Volvo to run UK’s largest ever autonomous car trial

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Volvo is set to undertake the biggest ever trial of autonomous vehicles in the UK, culminating with up to 100 test vehicles on Britain's roads.

Volvo XC90 Drive Me test vehicle (Credit: Volvo)
Volvo XC90 Drive Me test vehicle (Credit: Volvo)

Drive Me London will involve a number of semi-autonomous cars introduced to UK roads in early 2017, expanding to as many as 100 vehicles in 2018. The initiative is part of Volvo’s ambitious commitment to prevent death or serious injury in its new cars from 2020.

"Autonomous driving represents a leap forward in car safety," said Håkan Samuelsson, president and chief executive of Volvo Cars. "The sooner AD cars are on the roads, the sooner lives will start being saved."

The project sees Volvo partnering with Thatcham Research, the motor insurers’ automotive research centre. Thatcham will provide the technical data analysis from the test vehicles, as well as any professional drivers required for the trial. According to the company’s chief executive Peter Shaw, autonomous vehicles that take over for certain sections of journeys will be available from around 2021, heralding a new age of car safety.

Volvo's IntelliSafe Auto Pilot interface (Credit: Volvo)
Volvo's IntelliSafe Auto Pilot interface (Credit: Volvo)

“Without doubt, crash frequency will…dramatically reduce,” said Shaw. “We've already seen this with the adoption of Autonomous Emergency Braking (AEB) on many new cars. Research in the US by NHTSA predicts that by 2035, as a result of autonomous and connected cars, crashes will be reduced by 80 per cent.”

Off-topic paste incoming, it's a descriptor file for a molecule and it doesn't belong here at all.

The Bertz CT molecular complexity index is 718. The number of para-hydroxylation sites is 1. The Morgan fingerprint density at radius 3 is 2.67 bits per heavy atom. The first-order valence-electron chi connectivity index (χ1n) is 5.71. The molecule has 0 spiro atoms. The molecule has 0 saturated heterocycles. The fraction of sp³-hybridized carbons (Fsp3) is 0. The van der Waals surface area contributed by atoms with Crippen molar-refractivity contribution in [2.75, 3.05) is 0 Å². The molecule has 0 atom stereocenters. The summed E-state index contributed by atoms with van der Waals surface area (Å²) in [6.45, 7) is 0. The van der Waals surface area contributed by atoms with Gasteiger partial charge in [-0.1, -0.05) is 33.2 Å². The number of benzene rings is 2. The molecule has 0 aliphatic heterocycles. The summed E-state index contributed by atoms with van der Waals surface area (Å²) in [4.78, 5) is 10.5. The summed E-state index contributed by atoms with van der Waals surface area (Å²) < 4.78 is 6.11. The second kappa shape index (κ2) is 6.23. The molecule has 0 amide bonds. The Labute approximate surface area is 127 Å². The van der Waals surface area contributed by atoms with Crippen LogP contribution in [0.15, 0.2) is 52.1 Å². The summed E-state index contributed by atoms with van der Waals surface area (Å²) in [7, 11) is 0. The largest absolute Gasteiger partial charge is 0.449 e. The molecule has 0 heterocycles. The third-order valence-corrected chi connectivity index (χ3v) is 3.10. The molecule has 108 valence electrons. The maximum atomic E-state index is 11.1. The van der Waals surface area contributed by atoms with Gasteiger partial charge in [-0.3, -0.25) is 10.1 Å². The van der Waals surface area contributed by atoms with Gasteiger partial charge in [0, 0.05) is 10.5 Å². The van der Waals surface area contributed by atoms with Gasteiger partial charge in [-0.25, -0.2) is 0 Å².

“Additionally, if a crash unfortunately can't be avoided, then the impact speed will also drop as a result of the system's performance – reducing the severity of the crash."

Aside from the safety benefits, Volvo is keen to highlight the other gains autonomous driving can bring, such as reduced emissions and improved traffic flow. However, the Swedish manufacturer said that government support is key in order to facilitate the technology's smooth introduction.

"There are multiple benefits to AD cars," said Samuelsson. "That is why governments globally need to put in place the legislation and infrastructure to allow AD cars onto the streets as soon as possible. The car industry cannot do it all by itself. We need governmental help."